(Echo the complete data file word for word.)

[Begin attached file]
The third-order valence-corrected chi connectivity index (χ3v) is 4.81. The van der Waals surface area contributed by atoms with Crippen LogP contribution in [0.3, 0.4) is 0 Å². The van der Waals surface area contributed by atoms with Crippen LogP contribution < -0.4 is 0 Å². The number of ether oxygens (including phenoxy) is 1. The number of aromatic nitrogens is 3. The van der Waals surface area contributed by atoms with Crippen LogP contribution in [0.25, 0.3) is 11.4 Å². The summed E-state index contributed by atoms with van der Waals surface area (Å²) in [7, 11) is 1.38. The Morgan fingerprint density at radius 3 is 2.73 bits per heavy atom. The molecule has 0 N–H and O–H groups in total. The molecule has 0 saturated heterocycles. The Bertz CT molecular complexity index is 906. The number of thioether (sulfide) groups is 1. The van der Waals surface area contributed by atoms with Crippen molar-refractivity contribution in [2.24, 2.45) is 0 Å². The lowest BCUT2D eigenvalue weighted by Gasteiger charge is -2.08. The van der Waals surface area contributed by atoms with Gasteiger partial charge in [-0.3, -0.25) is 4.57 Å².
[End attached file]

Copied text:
The third-order valence-corrected chi connectivity index (χ3v) is 4.81. The van der Waals surface area contributed by atoms with Crippen LogP contribution in [0.3, 0.4) is 0 Å². The van der Waals surface area contributed by atoms with Crippen LogP contribution < -0.4 is 0 Å². The number of ether oxygens (including phenoxy) is 1. The number of aromatic nitrogens is 3. The van der Waals surface area contributed by atoms with Crippen LogP contribution in [0.25, 0.3) is 11.4 Å². The summed E-state index contributed by atoms with van der Waals surface area (Å²) in [7, 11) is 1.38. The Morgan fingerprint density at radius 3 is 2.73 bits per heavy atom. The molecule has 0 N–H and O–H groups in total. The molecule has 0 saturated heterocycles. The Bertz CT molecular complexity index is 906. The number of thioether (sulfide) groups is 1. The van der Waals surface area contributed by atoms with Crippen molar-refractivity contribution in [2.24, 2.45) is 0 Å². The lowest BCUT2D eigenvalue weighted by Gasteiger charge is -2.08. The van der Waals surface area contributed by atoms with Gasteiger partial charge in [-0.3, -0.25) is 4.57 Å².